We know what you’re thinking…well, that title isn’t exactly creative. We hear you, but that was purposeful, because when it comes down to it, company culture seems fairly straightforward. Unfortunately, even in today’s progressive and innovative work culture, there still appears to be confusion among why company culture matters and what it really is. Let’s start by clarifying what company culture is not: it isn’t something that can be transformed overnight, it isn’t tradition, and it isn’t who you are. We’ll get into all of that in a bit, but in the meantime, we’ve identified three core reasons why company culture matters and how to break through the culture static.
How we function while we’re together at work
Americans spend roughly one-third of their lives at work, so it should come as no surprise that in order to have a thriving culture, it’s important for teams to work well together. How we dissipate friction and encourage behaviors that bring us closer together and lead us to feel better while we’re at work are some of the building blocks of great company culture. Building that positive work environment also goes hand in hand with this mentality, and organizing around what’s important while we’re at work, and checking almost everything else at the door. For our team at Staffing Solutions Organization, LLC (SSO), that means delivering great talent to our customers and building our attitudes around that common goal. What we tend to see when helping other organizations is that many tend to confuse culture with tradition. We regularly hear statements like, “our culture is to hire within,” or “our culture is to offer unlimited paid time off.” While it would be easy, that isn’t culture…it’s tradition and policy. Culture is what connects us to the work that we’re doing and it effects the how well we perform that work on a daily basis.
An easy and effective way to gain a pulse on your current culture (sometimes it’s not always what you think it is), is to simply pulse your employees. Questions like: "How do you feel when you walk in the door at work?", "Do you feel encouraged and supported by your team", and, "Are most days good days at (your company name)?", can prompt discussions that employees have most likely been having one-off and unite your company to make a positive change.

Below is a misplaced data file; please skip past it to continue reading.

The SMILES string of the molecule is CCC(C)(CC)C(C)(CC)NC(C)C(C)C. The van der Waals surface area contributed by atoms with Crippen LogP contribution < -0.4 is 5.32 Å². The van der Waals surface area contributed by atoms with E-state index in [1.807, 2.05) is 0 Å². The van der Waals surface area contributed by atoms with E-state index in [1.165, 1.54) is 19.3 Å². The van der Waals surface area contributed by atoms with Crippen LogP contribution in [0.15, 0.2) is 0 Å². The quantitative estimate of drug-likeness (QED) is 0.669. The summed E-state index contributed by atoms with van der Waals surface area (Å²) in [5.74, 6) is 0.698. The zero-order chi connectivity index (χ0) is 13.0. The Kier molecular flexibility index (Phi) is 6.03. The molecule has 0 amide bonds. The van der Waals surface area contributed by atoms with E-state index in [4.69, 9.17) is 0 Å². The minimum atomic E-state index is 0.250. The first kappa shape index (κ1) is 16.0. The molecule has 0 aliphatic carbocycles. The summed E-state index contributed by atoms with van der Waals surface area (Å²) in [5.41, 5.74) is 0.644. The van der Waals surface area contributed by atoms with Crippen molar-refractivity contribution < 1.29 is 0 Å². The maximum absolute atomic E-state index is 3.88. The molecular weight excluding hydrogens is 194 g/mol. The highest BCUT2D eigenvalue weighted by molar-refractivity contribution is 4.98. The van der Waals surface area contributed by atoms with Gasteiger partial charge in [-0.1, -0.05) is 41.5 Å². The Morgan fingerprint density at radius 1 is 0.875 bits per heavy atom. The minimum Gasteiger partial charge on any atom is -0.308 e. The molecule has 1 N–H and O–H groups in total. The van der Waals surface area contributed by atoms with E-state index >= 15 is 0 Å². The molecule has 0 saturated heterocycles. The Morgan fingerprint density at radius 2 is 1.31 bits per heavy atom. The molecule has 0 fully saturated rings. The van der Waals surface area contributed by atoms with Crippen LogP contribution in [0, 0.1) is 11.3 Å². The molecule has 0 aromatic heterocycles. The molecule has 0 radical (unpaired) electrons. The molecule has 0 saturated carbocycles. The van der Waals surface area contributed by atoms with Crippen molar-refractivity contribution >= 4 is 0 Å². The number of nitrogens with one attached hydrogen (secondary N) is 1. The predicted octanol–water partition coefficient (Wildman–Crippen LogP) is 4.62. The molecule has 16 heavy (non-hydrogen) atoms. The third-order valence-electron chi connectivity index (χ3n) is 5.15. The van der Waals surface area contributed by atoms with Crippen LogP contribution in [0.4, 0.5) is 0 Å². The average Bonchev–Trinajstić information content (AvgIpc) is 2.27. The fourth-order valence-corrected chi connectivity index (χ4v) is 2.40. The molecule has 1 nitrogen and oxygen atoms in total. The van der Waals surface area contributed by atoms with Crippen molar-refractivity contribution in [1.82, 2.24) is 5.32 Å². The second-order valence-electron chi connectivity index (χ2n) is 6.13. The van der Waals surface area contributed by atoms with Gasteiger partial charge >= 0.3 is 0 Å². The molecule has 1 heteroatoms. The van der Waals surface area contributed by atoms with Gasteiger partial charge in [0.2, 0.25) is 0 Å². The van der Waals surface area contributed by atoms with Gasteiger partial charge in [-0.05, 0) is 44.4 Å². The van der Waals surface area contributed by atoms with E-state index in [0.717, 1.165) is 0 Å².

Manage culture globally, apply it locally
As an organization grows, you hire more employees (naturally) and expand into more locations. In order to ensure enterprise expansion is successful and that you continue to retain employees, it’s critical to manage your culture globally but apply it locally. While this isn’t a new concept, we still see organizations struggle with maintaining the culture that has contributed to their growth and success, and not completely letting expansion swallow it. As an organization, you should be able to pull out core aspects of your culture that are non-negotiables when hiring regardless of where you are on the map. For example, if your company tends to hire self-starters who thrive when working independently, but you’re expanding into a new geographical area where boundaries are tighter and more direction is typically needed, it’s critical to have leadership in this area that understands both models and can help bridge the divide. These leaders will be critical to you morphing your existing company culture with local culture to ensure a seamless transition.
Engagement is everything
How do you know if you’re creating or have the culture that you aspire to? You must start by examining your level of employee engagement. When you have engaged employees who truly care about the future of the organization and its growth, that naturally leads to a positive culture. However, this can’t just be on the leadership and management level, it needs to start there and trickle down to each and every employee. One trend we’ve picked up on that many of you have most likely also noticed is, that employees aren’t shy when it comes to sharing what’s working and what isn’t. If you have leadership in place who is open to listening and acting, you can catch poor engagement in its tracks and work to transform it. Our favorite question to ask that effectively measures engagement includes: "Would you recommend others to come work here?" If the resounding answer tends to be "Yes" and you’re seeing an increasing number of employee referrals, you know you’re doing something right.
One way to measure this is to track how many of your external hires are employee referrals. For us at SSO, that number consistently hovers around 40 percent which not only is a tangible way to measure if your employees are engaged, but is also the lowest cost of talent and highest quality of talent. If the answer to that question tends to be “No”, and your employee referral rate declines, it’s time to reevaluate your program and associated incentives (many employers, including SSO, offer $1,000 to $5,000 per referral). How are actively are you measuring engagement within your organization?